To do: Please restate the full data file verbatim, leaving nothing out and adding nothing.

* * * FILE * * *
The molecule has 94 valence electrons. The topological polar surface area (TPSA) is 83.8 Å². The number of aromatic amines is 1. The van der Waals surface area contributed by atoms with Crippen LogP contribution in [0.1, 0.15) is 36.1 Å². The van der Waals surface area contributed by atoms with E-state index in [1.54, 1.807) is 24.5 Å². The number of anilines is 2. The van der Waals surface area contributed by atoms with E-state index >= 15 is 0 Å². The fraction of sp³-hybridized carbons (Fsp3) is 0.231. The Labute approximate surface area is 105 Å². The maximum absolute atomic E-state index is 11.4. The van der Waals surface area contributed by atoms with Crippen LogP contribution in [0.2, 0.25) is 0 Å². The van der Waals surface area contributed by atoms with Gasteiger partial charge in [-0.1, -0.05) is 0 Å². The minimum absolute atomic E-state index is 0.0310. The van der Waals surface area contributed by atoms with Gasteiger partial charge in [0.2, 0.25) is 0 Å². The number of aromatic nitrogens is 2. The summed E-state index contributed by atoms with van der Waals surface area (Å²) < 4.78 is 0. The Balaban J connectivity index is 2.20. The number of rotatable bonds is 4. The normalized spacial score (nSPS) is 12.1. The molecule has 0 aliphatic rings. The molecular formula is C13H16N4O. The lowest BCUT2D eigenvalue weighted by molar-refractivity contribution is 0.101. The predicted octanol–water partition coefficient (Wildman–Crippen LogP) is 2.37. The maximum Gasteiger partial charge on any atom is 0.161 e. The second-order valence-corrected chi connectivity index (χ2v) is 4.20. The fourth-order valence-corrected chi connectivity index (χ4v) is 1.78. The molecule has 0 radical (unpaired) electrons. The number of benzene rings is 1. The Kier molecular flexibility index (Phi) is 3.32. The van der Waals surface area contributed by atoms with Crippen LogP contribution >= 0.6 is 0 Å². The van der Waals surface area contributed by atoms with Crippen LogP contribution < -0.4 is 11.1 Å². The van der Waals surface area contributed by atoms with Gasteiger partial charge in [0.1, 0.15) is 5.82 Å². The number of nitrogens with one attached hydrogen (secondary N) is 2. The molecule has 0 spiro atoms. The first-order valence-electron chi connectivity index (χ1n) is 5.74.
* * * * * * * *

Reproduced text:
The molecule has 94 valence electrons. The topological polar surface area (TPSA) is 83.8 Å². The number of aromatic amines is 1. The van der Waals surface area contributed by atoms with Crippen LogP contribution in [0.1, 0.15) is 36.1 Å². The van der Waals surface area contributed by atoms with E-state index in [1.54, 1.807) is 24.5 Å². The number of anilines is 2. The van der Waals surface area contributed by atoms with E-state index >= 15 is 0 Å². The fraction of sp³-hybridized carbons (Fsp3) is 0.231. The Labute approximate surface area is 105 Å². The maximum absolute atomic E-state index is 11.4. The van der Waals surface area contributed by atoms with Crippen LogP contribution in [0.2, 0.25) is 0 Å². The van der Waals surface area contributed by atoms with Gasteiger partial charge in [-0.1, -0.05) is 0 Å². The minimum absolute atomic E-state index is 0.0310. The van der Waals surface area contributed by atoms with Gasteiger partial charge in [0.2, 0.25) is 0 Å². The number of aromatic nitrogens is 2. The summed E-state index contributed by atoms with van der Waals surface area (Å²) < 4.78 is 0. The Balaban J connectivity index is 2.20. The number of rotatable bonds is 4. The normalized spacial score (nSPS) is 12.1. The molecule has 0 aliphatic rings. The molecular formula is C13H16N4O. The lowest BCUT2D eigenvalue weighted by molar-refractivity contribution is 0.101. The predicted octanol–water partition coefficient (Wildman–Crippen LogP) is 2.37. The maximum Gasteiger partial charge on any atom is 0.161 e. The second-order valence-corrected chi connectivity index (χ2v) is 4.20. The fourth-order valence-corrected chi connectivity index (χ4v) is 1.78. The molecule has 0 radical (unpaired) electrons. The number of benzene rings is 1. The Kier molecular flexibility index (Phi) is 3.32. The van der Waals surface area contributed by atoms with Crippen LogP contribution >= 0.6 is 0 Å². The van der Waals surface area contributed by atoms with Crippen LogP contribution < -0.4 is 11.1 Å². The van der Waals surface area contributed by atoms with Gasteiger partial charge in [0.1, 0.15) is 5.82 Å². The number of nitrogens with one attached hydrogen (secondary N) is 2. The molecule has 0 spiro atoms. The first-order valence-electron chi connectivity index (χ1n) is 5.74.